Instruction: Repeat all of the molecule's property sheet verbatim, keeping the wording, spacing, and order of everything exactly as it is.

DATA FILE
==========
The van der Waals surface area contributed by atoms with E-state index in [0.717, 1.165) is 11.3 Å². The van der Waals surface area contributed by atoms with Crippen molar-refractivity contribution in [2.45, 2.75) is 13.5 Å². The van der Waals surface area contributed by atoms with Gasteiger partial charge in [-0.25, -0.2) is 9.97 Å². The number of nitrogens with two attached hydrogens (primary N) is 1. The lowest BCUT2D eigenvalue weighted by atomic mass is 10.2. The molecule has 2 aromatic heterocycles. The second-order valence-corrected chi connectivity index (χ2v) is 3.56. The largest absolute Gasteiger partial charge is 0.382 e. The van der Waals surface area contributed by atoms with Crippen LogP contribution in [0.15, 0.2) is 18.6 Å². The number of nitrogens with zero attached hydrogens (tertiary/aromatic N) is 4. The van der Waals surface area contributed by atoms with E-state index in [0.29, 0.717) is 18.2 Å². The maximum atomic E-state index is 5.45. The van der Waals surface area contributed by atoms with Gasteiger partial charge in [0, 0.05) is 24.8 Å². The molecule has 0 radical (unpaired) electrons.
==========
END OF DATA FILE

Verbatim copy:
The van der Waals surface area contributed by atoms with E-state index in [0.717, 1.165) is 11.3 Å². The van der Waals surface area contributed by atoms with Crippen molar-refractivity contribution in [2.45, 2.75) is 13.5 Å². The van der Waals surface area contributed by atoms with Gasteiger partial charge in [-0.25, -0.2) is 9.97 Å². The number of nitrogens with two attached hydrogens (primary N) is 1. The lowest BCUT2D eigenvalue weighted by atomic mass is 10.2. The molecule has 2 aromatic heterocycles. The second-order valence-corrected chi connectivity index (χ2v) is 3.56. The largest absolute Gasteiger partial charge is 0.382 e. The van der Waals surface area contributed by atoms with Crippen LogP contribution in [0.15, 0.2) is 18.6 Å². The number of nitrogens with zero attached hydrogens (tertiary/aromatic N) is 4. The van der Waals surface area contributed by atoms with E-state index in [0.29, 0.717) is 18.2 Å². The maximum atomic E-state index is 5.45. The van der Waals surface area contributed by atoms with Gasteiger partial charge in [0, 0.05) is 24.8 Å². The molecule has 0 radical (unpaired) electrons.